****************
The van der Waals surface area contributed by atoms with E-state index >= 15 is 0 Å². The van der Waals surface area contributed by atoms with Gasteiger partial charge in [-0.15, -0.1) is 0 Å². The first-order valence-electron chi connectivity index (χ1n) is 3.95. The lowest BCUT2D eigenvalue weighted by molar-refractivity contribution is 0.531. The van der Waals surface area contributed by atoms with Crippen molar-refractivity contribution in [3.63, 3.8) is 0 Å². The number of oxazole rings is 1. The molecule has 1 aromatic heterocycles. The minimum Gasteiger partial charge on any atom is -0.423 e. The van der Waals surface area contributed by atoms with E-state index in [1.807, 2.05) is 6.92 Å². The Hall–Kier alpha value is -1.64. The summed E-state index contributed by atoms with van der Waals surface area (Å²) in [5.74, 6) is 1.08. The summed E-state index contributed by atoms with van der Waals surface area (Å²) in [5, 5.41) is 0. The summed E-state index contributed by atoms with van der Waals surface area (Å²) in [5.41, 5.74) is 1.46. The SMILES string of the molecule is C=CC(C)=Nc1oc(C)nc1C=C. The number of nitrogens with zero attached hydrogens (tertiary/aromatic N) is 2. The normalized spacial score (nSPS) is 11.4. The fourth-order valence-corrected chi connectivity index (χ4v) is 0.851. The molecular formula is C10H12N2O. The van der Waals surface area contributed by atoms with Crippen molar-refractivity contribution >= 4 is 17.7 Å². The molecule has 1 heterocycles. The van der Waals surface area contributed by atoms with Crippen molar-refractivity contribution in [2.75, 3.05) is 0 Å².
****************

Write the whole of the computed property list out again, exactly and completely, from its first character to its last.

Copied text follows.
The van der Waals surface area contributed by atoms with E-state index >= 15 is 0 Å². The van der Waals surface area contributed by atoms with Gasteiger partial charge in [-0.15, -0.1) is 0 Å². The first-order valence-electron chi connectivity index (χ1n) is 3.95. The lowest BCUT2D eigenvalue weighted by molar-refractivity contribution is 0.531. The van der Waals surface area contributed by atoms with Crippen molar-refractivity contribution in [3.63, 3.8) is 0 Å². The number of oxazole rings is 1. The molecule has 1 aromatic heterocycles. The minimum Gasteiger partial charge on any atom is -0.423 e. The van der Waals surface area contributed by atoms with E-state index in [1.807, 2.05) is 6.92 Å². The Hall–Kier alpha value is -1.64. The summed E-state index contributed by atoms with van der Waals surface area (Å²) in [5.74, 6) is 1.08. The summed E-state index contributed by atoms with van der Waals surface area (Å²) in [5, 5.41) is 0. The summed E-state index contributed by atoms with van der Waals surface area (Å²) in [5.41, 5.74) is 1.46. The SMILES string of the molecule is C=CC(C)=Nc1oc(C)nc1C=C. The number of nitrogens with zero attached hydrogens (tertiary/aromatic N) is 2. The normalized spacial score (nSPS) is 11.4. The fourth-order valence-corrected chi connectivity index (χ4v) is 0.851. The molecular formula is C10H12N2O. The van der Waals surface area contributed by atoms with Crippen molar-refractivity contribution >= 4 is 17.7 Å². The molecule has 1 heterocycles. The van der Waals surface area contributed by atoms with Crippen molar-refractivity contribution in [2.75, 3.05) is 0 Å².